CAIRO (Reuters) - Opponents of Egyptian President Mohamed Mursi will press ahead with a protest on Tuesday to demand the scrapping of a decree extending his powers, rejecting the Islamist’s attempt to defuse a crisis that has brought violence back to Cairo’s streets.
Mursi was accused of giving himself the powers of a modern-day pharaoh when he issued the decree last week that prevents legal challenges to any decision he takes until a new parliament is elected.
The president tried to ease tensions on Monday by agreeing to a compromise proposed by senior judges on the Supreme Judicial Council limiting the scope of presidential decisions that are immune from a court challenge.
But protesters camped out in Tahrir Square, the heart of the uprising that unseated Hosni Mubarak almost two years ago, said they would not leave until the decree was scrapped entirely.
“We came out in order to cancel the constitutional declaration completely,” said Mohamed Fadel, 34, who was speaking among the tents that have been erected in the centre of Tahrir Square.
Violence has flared in the past when supporters and opponents of Mursi held rival protests. However, the Muslim Brotherhood, the group that propelled Mursi to office in this year’s presidential poll, cancelled their own demonstration in Cairo also planned for Tuesday.
The crisis, the biggest since Mursi took office in June, has exposed deep divisions in the nation between Islamists and their opponents. It threatens to undermine Egypt’s fragile economic recovery, signaled by an initial deal reached last week for a $4.8 billion loan from the International Monetary Fund.
Mona Amer, spokesman for the opposition movement Popular Current, said Tuesday’s protest would go on. “We asked for the cancellation of the decree and that did not happen,” she said.
Mursi’s opponents have accused him of behaving like a dictator and the West has voiced its concern, worried by more turbulence in a country that has a peace treaty with Israel and lies at the heart of the Arab Spring.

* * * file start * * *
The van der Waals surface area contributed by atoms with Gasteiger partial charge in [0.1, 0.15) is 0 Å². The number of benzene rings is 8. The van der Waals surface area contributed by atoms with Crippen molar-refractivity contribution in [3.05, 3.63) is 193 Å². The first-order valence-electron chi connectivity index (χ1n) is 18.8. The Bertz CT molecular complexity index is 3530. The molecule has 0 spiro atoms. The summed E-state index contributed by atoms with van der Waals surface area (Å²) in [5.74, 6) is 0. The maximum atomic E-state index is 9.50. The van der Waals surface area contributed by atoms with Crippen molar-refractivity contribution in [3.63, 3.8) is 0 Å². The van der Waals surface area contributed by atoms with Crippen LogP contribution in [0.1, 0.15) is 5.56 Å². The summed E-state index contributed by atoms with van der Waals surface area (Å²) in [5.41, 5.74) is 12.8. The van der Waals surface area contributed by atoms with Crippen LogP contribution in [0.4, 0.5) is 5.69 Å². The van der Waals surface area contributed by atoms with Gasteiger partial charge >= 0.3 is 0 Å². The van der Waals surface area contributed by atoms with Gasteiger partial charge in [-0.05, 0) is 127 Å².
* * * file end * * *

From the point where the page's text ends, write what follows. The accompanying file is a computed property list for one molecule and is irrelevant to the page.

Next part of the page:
One person has been killed and about 370 injured in violence since Mursi issued decree on Thursday, emboldened by international praise for brokering an end to eight days of violence between Israel and Hamas in Gaza.
The decree was seen as targeting in part a legal establishment still largely unreformed from Mubarak’s era. However, the Supreme Judicial Council, the nation’s highest judicial body, proposed Mursi limit the scope of decisions that would be immune from judicial review to “sovereign matters”, language the presidential spokesman said Mursi backed.
“The president said he had the utmost respect for the judicial authority and its members,” spokesman Yasser Ali told reporters in announcing the agreement.
After reading out the statement outlining what was agreed with judges, Ali told Reuters: “The statement I read is an indication that the issue is resolved.”
Mursi’s administration has defended his decree as an effort to speed up reforms and complete a democratic transformation. Leftists, liberals, socialists and others say it has exposed the autocratic impulses of a man once jailed by Mubarak.
Before the president’s announcement, leftist politician Hamdeen Sabahy said protests would continue until the decree was scrapped and said Tahrir would be a model of an “Egypt that will not accept a new dictator because it brought down the old one”.
As well as shielding his decisions from judicial review, Mursi’s decree protected an Islamist-dominated assembly drawing up a new constitution from legal challenge. Liberals and others say their voices are being ignored in that assembly, and many have walked out.
Only once a constitution is written can a new parliamentary election be held. Until then, legislative and executive power remains in Mursi’s hands.
Though both Islamists and their opponents broadly agree that the judiciary needs reform, his rivals oppose Mursi’s methods.
Additional reporting by Marwa Awad and Tom Perry; Writing by Edmund Blair and David Stamp; Editing by Jon Hemming